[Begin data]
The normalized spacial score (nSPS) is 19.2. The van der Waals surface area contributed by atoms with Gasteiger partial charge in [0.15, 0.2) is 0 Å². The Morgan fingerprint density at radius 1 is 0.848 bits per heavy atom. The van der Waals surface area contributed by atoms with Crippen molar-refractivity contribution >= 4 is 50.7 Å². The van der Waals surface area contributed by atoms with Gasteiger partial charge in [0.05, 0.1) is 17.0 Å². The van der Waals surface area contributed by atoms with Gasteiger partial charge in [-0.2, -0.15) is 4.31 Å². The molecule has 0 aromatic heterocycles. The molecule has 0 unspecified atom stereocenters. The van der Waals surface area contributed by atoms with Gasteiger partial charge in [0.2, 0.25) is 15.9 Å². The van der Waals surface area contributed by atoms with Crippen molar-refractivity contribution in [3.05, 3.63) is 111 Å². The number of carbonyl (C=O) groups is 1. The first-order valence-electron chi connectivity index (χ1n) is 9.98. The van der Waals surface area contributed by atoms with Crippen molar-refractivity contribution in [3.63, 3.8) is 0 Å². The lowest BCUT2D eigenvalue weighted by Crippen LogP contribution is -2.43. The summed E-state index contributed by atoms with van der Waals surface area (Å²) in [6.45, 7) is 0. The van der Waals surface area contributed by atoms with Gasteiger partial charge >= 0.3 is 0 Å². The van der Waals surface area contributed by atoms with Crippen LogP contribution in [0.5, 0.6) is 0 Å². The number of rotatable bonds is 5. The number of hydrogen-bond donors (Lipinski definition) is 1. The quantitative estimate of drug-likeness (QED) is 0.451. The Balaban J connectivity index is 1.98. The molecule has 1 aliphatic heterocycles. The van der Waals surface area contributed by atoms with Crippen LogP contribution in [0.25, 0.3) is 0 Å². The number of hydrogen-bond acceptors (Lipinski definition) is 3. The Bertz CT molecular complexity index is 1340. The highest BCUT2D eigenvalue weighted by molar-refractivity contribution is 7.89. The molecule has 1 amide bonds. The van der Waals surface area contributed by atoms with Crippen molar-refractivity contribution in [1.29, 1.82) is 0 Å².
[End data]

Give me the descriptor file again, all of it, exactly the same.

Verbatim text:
The normalized spacial score (nSPS) is 19.2. The van der Waals surface area contributed by atoms with Gasteiger partial charge in [0.15, 0.2) is 0 Å². The Morgan fingerprint density at radius 1 is 0.848 bits per heavy atom. The van der Waals surface area contributed by atoms with Crippen molar-refractivity contribution >= 4 is 50.7 Å². The van der Waals surface area contributed by atoms with Gasteiger partial charge in [0.05, 0.1) is 17.0 Å². The van der Waals surface area contributed by atoms with Gasteiger partial charge in [-0.2, -0.15) is 4.31 Å². The molecule has 0 aromatic heterocycles. The molecule has 0 unspecified atom stereocenters. The van der Waals surface area contributed by atoms with Gasteiger partial charge in [0.2, 0.25) is 15.9 Å². The van der Waals surface area contributed by atoms with Crippen molar-refractivity contribution in [3.05, 3.63) is 111 Å². The number of carbonyl (C=O) groups is 1. The first-order valence-electron chi connectivity index (χ1n) is 9.98. The van der Waals surface area contributed by atoms with Crippen molar-refractivity contribution in [3.63, 3.8) is 0 Å². The lowest BCUT2D eigenvalue weighted by Crippen LogP contribution is -2.43. The summed E-state index contributed by atoms with van der Waals surface area (Å²) in [6.45, 7) is 0. The van der Waals surface area contributed by atoms with Gasteiger partial charge >= 0.3 is 0 Å². The van der Waals surface area contributed by atoms with Crippen LogP contribution in [0.5, 0.6) is 0 Å². The number of rotatable bonds is 5. The number of hydrogen-bond donors (Lipinski definition) is 1. The quantitative estimate of drug-likeness (QED) is 0.451. The Balaban J connectivity index is 1.98. The molecule has 1 aliphatic heterocycles. The van der Waals surface area contributed by atoms with Crippen LogP contribution in [0.25, 0.3) is 0 Å². The number of hydrogen-bond acceptors (Lipinski definition) is 3. The Bertz CT molecular complexity index is 1340. The highest BCUT2D eigenvalue weighted by molar-refractivity contribution is 7.89. The molecule has 1 amide bonds. The van der Waals surface area contributed by atoms with Crippen molar-refractivity contribution in [1.29, 1.82) is 0 Å².